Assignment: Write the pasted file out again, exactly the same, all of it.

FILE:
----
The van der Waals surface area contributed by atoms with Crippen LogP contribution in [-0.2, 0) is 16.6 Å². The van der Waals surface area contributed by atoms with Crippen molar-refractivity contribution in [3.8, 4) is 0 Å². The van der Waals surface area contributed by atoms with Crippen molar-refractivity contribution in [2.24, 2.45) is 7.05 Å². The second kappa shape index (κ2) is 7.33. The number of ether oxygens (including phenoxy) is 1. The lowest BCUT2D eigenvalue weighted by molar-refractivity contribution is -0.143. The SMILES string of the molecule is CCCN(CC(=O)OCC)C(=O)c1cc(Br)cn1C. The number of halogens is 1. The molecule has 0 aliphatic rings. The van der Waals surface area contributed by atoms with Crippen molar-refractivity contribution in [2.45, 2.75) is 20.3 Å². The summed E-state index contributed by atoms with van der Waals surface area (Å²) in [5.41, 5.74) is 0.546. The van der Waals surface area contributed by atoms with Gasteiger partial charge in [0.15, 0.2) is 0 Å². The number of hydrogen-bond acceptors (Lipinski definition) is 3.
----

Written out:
The van der Waals surface area contributed by atoms with Crippen LogP contribution in [-0.2, 0) is 16.6 Å². The van der Waals surface area contributed by atoms with Crippen molar-refractivity contribution in [3.8, 4) is 0 Å². The van der Waals surface area contributed by atoms with Crippen molar-refractivity contribution in [2.24, 2.45) is 7.05 Å². The second kappa shape index (κ2) is 7.33. The number of ether oxygens (including phenoxy) is 1. The lowest BCUT2D eigenvalue weighted by molar-refractivity contribution is -0.143. The SMILES string of the molecule is CCCN(CC(=O)OCC)C(=O)c1cc(Br)cn1C. The number of halogens is 1. The molecule has 0 aliphatic rings. The van der Waals surface area contributed by atoms with Crippen molar-refractivity contribution in [2.45, 2.75) is 20.3 Å². The summed E-state index contributed by atoms with van der Waals surface area (Å²) in [5.41, 5.74) is 0.546. The van der Waals surface area contributed by atoms with Gasteiger partial charge in [0.15, 0.2) is 0 Å². The number of hydrogen-bond acceptors (Lipinski definition) is 3.